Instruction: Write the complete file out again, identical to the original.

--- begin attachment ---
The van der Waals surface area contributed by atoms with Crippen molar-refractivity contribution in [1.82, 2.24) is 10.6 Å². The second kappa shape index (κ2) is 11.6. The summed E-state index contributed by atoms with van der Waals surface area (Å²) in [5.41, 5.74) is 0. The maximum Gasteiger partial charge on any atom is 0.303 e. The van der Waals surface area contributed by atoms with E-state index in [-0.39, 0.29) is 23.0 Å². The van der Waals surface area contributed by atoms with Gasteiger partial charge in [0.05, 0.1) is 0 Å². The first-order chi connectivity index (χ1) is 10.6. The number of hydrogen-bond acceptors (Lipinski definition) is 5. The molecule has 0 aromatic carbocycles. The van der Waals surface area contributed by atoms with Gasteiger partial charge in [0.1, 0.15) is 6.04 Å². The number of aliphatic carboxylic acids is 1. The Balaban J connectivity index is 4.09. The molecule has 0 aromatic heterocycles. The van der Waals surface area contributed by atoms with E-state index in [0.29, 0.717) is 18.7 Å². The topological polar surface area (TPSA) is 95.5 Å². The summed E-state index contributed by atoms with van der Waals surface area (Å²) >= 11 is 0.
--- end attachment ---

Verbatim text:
The van der Waals surface area contributed by atoms with Crippen molar-refractivity contribution in [1.82, 2.24) is 10.6 Å². The second kappa shape index (κ2) is 11.6. The summed E-state index contributed by atoms with van der Waals surface area (Å²) in [5.41, 5.74) is 0. The maximum Gasteiger partial charge on any atom is 0.303 e. The van der Waals surface area contributed by atoms with E-state index in [-0.39, 0.29) is 23.0 Å². The van der Waals surface area contributed by atoms with Gasteiger partial charge in [0.05, 0.1) is 0 Å². The first-order chi connectivity index (χ1) is 10.6. The number of hydrogen-bond acceptors (Lipinski definition) is 5. The molecule has 0 aromatic carbocycles. The van der Waals surface area contributed by atoms with Gasteiger partial charge in [0.1, 0.15) is 6.04 Å². The number of aliphatic carboxylic acids is 1. The Balaban J connectivity index is 4.09. The molecule has 0 aromatic heterocycles. The van der Waals surface area contributed by atoms with E-state index in [0.29, 0.717) is 18.7 Å². The topological polar surface area (TPSA) is 95.5 Å². The summed E-state index contributed by atoms with van der Waals surface area (Å²) >= 11 is 0.